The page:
Brains scale better than CPUs. So Intel is building brains


Enlarge / This is a picture of an Intel Nahuku board, which can contain 8 to 32 Loihi neuromorphic processing units, interfaced to an Intel Arria 10 FPGA development kit. Intel’s latest neuromorphic system, Pohoiki Beach, is made up of multiple Nahuku boards and contains 64 Loihi chips. (credit: Intel Labs)

Neuromorphic engineering—building machines that mimic the function of organic brains in hardware as well as software—is becoming more and more prominent. The field has progressed rapidly, from conceptual beginnings in the late 1980s to experimental field programmable neural arrays in 2006, early memristor-powered device proposals in 2012, IBM’s TrueNorth NPU in 2014, and Intel’s Loihi neuromorphic processor in 2017. Yesterday, Intel broke a little more new ground with the debut of a larger-scale neuromorphic system, Pohoiki Beach, which integrates 64 of its Loihi chips.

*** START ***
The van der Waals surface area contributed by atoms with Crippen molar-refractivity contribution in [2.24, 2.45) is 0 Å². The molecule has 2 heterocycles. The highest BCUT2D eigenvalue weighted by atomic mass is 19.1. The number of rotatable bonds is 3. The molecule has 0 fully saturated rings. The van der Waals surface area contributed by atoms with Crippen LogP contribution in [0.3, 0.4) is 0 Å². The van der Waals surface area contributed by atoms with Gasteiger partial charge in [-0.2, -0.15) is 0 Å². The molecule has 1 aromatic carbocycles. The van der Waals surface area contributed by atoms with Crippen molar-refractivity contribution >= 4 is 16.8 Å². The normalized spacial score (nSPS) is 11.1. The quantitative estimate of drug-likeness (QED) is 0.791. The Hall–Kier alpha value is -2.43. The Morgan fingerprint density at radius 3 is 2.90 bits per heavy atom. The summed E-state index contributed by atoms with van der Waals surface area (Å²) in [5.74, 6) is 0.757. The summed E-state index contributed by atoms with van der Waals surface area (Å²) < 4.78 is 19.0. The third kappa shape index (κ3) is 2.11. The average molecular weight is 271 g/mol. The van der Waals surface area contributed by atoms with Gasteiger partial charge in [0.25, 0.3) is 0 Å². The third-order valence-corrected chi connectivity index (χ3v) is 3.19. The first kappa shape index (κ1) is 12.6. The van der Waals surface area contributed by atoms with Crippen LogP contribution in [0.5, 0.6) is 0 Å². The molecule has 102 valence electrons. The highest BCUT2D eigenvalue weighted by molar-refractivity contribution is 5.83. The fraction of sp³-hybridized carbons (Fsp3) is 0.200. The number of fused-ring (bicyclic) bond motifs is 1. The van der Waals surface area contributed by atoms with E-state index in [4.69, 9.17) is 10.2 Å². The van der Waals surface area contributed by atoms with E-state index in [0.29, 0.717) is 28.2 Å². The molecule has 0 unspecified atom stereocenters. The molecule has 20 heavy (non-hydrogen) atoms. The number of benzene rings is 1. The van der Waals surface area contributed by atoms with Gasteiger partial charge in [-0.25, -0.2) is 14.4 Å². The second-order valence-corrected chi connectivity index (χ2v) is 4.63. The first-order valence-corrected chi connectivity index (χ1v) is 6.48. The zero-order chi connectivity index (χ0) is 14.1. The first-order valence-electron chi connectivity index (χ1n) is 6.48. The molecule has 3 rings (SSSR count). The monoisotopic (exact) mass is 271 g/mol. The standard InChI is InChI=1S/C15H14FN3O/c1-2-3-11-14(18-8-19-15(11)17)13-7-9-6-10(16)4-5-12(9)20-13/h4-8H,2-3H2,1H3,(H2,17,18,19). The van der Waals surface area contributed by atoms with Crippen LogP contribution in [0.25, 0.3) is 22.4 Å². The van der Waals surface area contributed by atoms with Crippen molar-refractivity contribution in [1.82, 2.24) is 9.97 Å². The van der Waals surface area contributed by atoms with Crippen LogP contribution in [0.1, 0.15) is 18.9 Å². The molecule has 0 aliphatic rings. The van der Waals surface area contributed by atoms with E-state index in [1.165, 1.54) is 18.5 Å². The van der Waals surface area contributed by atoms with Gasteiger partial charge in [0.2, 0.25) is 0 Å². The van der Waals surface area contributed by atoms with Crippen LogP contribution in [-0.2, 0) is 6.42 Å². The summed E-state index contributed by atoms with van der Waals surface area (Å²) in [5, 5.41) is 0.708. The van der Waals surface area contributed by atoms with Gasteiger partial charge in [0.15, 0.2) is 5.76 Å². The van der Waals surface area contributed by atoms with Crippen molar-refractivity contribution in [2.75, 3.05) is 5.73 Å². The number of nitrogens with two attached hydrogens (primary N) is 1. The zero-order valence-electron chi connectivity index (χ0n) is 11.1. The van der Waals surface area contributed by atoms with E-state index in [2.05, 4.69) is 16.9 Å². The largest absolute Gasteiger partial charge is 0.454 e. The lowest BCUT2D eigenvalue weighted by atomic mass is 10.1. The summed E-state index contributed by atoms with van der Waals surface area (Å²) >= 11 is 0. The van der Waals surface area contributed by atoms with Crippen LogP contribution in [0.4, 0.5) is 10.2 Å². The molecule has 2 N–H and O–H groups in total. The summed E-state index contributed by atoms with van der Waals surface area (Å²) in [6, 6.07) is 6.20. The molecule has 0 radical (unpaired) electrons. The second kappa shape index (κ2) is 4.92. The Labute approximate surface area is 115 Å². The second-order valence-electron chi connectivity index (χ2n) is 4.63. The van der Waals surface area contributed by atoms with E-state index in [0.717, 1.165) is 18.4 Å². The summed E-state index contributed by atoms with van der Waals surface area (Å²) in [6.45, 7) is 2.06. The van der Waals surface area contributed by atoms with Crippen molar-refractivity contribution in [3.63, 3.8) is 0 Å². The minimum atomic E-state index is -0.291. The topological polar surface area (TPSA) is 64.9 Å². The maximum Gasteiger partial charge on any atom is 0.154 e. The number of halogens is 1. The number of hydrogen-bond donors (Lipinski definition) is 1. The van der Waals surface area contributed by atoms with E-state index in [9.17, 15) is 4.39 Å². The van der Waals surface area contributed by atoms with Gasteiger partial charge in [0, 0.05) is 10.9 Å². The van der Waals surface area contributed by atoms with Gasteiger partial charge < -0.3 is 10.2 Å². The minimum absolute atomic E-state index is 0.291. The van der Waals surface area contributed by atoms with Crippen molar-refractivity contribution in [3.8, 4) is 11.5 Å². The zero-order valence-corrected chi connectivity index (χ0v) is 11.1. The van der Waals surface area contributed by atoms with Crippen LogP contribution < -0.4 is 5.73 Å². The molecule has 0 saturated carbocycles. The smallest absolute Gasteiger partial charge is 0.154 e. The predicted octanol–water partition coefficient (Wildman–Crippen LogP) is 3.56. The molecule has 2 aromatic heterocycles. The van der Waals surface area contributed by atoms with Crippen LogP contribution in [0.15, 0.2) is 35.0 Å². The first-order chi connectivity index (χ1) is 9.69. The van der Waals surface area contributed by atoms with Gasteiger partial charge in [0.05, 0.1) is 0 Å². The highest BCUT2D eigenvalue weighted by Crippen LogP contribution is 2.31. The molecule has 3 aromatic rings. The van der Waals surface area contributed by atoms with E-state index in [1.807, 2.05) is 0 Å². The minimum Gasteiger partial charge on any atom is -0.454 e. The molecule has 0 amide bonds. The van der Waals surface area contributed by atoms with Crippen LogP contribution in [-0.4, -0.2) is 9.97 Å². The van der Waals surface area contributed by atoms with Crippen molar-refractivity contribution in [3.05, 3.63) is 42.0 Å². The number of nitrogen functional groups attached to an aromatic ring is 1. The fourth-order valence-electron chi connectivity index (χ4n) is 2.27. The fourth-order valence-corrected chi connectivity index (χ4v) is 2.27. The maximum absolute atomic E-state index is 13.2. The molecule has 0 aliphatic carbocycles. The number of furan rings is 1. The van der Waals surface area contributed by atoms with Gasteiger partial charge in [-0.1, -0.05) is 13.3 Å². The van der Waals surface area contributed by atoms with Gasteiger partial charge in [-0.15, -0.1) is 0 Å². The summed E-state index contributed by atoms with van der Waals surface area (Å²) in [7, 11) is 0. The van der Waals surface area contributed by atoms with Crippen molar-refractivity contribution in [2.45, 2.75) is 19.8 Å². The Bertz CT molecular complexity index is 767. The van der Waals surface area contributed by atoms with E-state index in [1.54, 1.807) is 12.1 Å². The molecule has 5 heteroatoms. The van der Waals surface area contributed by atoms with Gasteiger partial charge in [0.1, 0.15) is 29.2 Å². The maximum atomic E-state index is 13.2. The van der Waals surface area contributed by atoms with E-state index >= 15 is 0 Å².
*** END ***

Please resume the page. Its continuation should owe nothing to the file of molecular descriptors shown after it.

Intel’s Jon Tse demonstrates teaching a single Loihi chip to identify new objects in just a few seconds each.

Where traditional computing works by running numbers through an optimized pipeline, neuromorphic hardware performs calculations using artificial “neurons” that communicate with each other. This is a workflow that’s highly specialized for specific applications, much like the natural neurons it mimics in function—so you likely won’t replace conventional computers with Pohoiki Beach systems or its descendants, for the same reasons you wouldn’t replace a desktop calculator with a human mathematics major.

However, neuromorphic hardware is proving able to handle tasks organic brains excel at much more efficiently than conventional processors or GPUs can. Visual object recognition is perhaps the most widely realized task where neural networks excel, but other examples include playing foosball, adding kinesthetic intelligence to prosthetic limbs, and even understanding skin touch in ways similar to how a human or animal might understand it.

Read 3 remaining paragraphs | Comments



Source link